SGL is an SEC Registered Investment Adviser located in Buffalo Grove, IL and Gary R. Duell is an Oregon Registered Investment Adviser. SGL and Duell may only transact business in those states in which they are registered, notice filed, or qualify for an exemption or exclusion from registration requirements. Duell Wealth Preservation’s web site is limited to the dissemination of general information pertaining to its advisory services, together with access to additional investment-related information, publications, and links. Accordingly, the publication of this web site on the internet should not be construed by any consumer and/or prospective client as a solicitation to effect, or attempt to effect transactions in securities, or the rendering of personalized investment advice for compensation, over the internet. Any subsequent, direct communication by an investment adviser representative of SGL or Duell with a prospective client shall be conducted by a representative that is either registered or qualifies for an exemption or exclusion from registration in the state where the prospective client resides. For information pertaining to the registration status of SGL or Duell, please contact the SEC or your state securities regulator for further information. A copy of SGL’s or Duell’s current written disclosure statement (Form ADV 2A) which discusses SGL’s and Duell’s business operations, services, and fees is available at the SEC’s investment adviser public information website www.adviserinfo.sec.gov or from Duell Wealth Preservation upon written request. SGL and Duell do not make any representations or warranties as to the accuracy, timeliness, suitability, completeness, or relevance of any information prepared by any unaffiliated third party, whether linked to Duell Wealth Preservation’s web site or incorporated herein, and takes no responsibility therefor. All such information is provided solely for convenience purposes only and all users thereof should be guided accordingly.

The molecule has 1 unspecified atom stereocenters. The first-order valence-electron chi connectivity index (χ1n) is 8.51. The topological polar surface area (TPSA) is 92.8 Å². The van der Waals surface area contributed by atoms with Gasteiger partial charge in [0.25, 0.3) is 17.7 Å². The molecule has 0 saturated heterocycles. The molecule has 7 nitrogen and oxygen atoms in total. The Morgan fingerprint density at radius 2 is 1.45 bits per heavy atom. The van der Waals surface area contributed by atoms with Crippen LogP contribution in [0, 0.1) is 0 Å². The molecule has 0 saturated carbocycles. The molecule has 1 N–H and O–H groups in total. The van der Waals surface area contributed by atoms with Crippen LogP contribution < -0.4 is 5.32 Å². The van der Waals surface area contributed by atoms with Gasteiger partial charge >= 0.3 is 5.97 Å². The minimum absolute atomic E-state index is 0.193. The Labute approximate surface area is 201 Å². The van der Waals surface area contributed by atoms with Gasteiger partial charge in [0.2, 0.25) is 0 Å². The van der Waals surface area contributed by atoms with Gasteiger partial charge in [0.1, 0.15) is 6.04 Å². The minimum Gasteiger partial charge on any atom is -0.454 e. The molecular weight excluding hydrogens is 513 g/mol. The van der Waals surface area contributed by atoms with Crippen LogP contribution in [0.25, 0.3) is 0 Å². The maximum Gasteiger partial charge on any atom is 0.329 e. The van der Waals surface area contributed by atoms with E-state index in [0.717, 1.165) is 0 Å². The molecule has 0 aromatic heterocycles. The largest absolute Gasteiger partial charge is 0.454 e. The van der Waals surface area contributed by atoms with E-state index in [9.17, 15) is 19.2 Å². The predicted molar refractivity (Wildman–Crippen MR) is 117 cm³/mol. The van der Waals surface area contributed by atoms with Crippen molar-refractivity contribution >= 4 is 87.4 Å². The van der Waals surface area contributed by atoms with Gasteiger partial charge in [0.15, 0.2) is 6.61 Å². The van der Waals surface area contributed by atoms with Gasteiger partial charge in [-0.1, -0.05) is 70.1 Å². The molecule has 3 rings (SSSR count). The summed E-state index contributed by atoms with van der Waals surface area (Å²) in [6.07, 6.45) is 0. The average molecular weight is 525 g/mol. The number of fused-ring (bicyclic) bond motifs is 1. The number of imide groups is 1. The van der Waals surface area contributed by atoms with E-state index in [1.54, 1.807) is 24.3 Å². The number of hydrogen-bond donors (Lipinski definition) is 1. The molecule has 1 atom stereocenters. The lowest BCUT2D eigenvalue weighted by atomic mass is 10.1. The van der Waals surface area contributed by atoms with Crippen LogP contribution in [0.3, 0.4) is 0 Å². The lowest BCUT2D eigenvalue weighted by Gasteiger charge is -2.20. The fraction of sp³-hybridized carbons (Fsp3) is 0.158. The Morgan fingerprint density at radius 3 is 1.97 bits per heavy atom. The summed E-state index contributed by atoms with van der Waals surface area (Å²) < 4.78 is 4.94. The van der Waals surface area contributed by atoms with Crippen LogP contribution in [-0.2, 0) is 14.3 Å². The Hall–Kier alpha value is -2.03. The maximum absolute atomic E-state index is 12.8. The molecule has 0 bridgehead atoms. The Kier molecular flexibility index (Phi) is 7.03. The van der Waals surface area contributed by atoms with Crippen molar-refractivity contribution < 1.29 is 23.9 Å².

The information contained herein has been compiled from sources deemed reliable and it is accurate to the best of our knowledge and belief. However, SGL, Duell, and Duell Wealth Preservation cannot guarantee its accuracy, completeness, and validity and cannot be held liable for any errors or omissions. Changes are periodically made to this web site and may be made at any time.
All information contained herein should be independently verified and confirmed. SGL Financial, LLC, Gary R. Duell, and Duell Wealth Preservation do not accept any liability for any loss or damage whatsoever caused in reliance upon such information.
Again, readers are advised that the material contained herein should be used solely for informational purposes.
Past performance may not be indicative of future results. Therefore, no current or prospective client should assume that future performance of any specific investment or investment strategy (including the investments and/or investment strategies recommended or undertaken by Duell Wealth Preservation made reference to directly or indirectly by Duell Wealth Preservation in its web site, or indirectly via a link to an unaffiliated third party web site will be profitable or equal the corresponding indicated performance level(s). Different types of investments involve varying degrees of risk, and there can be no assurance that any specific investment will either be suitable or profitable for a client or prospective client’s investment portfolio. Historical performance results for investment indices and/or categories generally do not reflect the deduction of transaction and/or custodial charges, the deduction of an investment management fee, nor the impact of taxes, the payment of which would have the effect of decreasing historical performance results.